I’m feeling a little bit proud today–and a lotta bit sore. Yesterday I ran the U.S. Marine Corps Marathon in Washington, DC along with about 30,000 other like-minded folks (that’s folks, not fools). It was my third marathon, my second Marine Corps Marathon, and overall just a lovely fall day.
Oh, by the way, yes, I did finish. 🙂
My time, 4:22, isn’t record-setting, but it is respectable. Despite spotty training and a pre-race fall up some concrete steps crossing U.S. Route 50 to the Start point, I shaved off a minute or two from my time thirteen years ago–a particular point-of-pride because well, Girlfriend’s not getting any younger. 😉
Though the wonderful spirit of the event is alive and well, a lot of other things have changed since my first marathon. Back in 1994 there were no cell phones on the course. Hooking up with cheering family members and friends at the various mile markers, and yes, finish line, required more ingenuity and a goodly dose of luck. There was also no GPS tracking based on a clever little clicker affixed to one’s shoelaces. Today thanks to technology each runner receives his or her true finish time, no need to guestimate the minutes lost waiting to cross the Start line–and yes, with thousands of runners, you don’t all cross when the gun goes off.
There were a few wheelchair entrants back in ’94, mostly graying Vietnam vets with shorn off legs, massive arm muscles, and shoulders as wide as the proverbial football field. Yesterday, there were a lot more, beautiful young men and women from the current conflict with legs missing but hearts whole. Everytime my aching body suggested it might be okay for me to slow down, to if not quit at least walk it in, one of those brave former soldiers invariably came into my view (when Marines call out “make a hole,” I now know to get to the right or left–fast!), and I knew being a slacker simply wasn’t an option.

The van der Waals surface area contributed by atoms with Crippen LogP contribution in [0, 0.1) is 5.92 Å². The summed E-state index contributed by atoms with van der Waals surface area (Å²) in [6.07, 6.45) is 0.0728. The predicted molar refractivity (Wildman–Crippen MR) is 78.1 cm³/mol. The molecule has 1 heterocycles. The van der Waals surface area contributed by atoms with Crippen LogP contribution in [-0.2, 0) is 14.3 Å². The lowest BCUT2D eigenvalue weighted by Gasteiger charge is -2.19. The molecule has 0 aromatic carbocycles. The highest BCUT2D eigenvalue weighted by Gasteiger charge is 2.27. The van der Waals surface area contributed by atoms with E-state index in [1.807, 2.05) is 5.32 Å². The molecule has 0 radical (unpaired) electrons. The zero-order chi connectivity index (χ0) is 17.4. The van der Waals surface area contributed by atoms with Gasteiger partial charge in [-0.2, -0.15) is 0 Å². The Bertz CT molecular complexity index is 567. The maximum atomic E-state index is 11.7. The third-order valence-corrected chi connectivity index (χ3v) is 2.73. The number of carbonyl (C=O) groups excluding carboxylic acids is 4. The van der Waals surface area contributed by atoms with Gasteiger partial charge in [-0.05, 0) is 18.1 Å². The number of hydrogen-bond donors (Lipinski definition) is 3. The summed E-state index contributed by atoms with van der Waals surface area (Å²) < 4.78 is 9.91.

Today I’m sore. No, not pleasantly sore, but sore-sore, hopped up on Motrin “as we speak” but in a good mood nonetheless. The pride of accomplishing my goal more than makes up for some stiff limbs and blistered feet. If running 26.2 miles was easy, then everybody would be doing it, right?
What’s your big “It” with a capital “I”? Whether your It is completing your first marathon or one-miler, typing The End on your first manuscript or your fiftieth, wracking up yet another milestone for success or picking yourself up and trying again after the Universe has dealt you that really big, brutal Boot in the Face, if you haven’t already done so, take a moment to brag on yourself, even if the voice saying “You go, girl” is silent except for inside your head.
And in the words of my Strokes of Midnight heroine, Becky Stone, here’s wishing you an autumn filled with “fresh starts and dazzling opportunities.”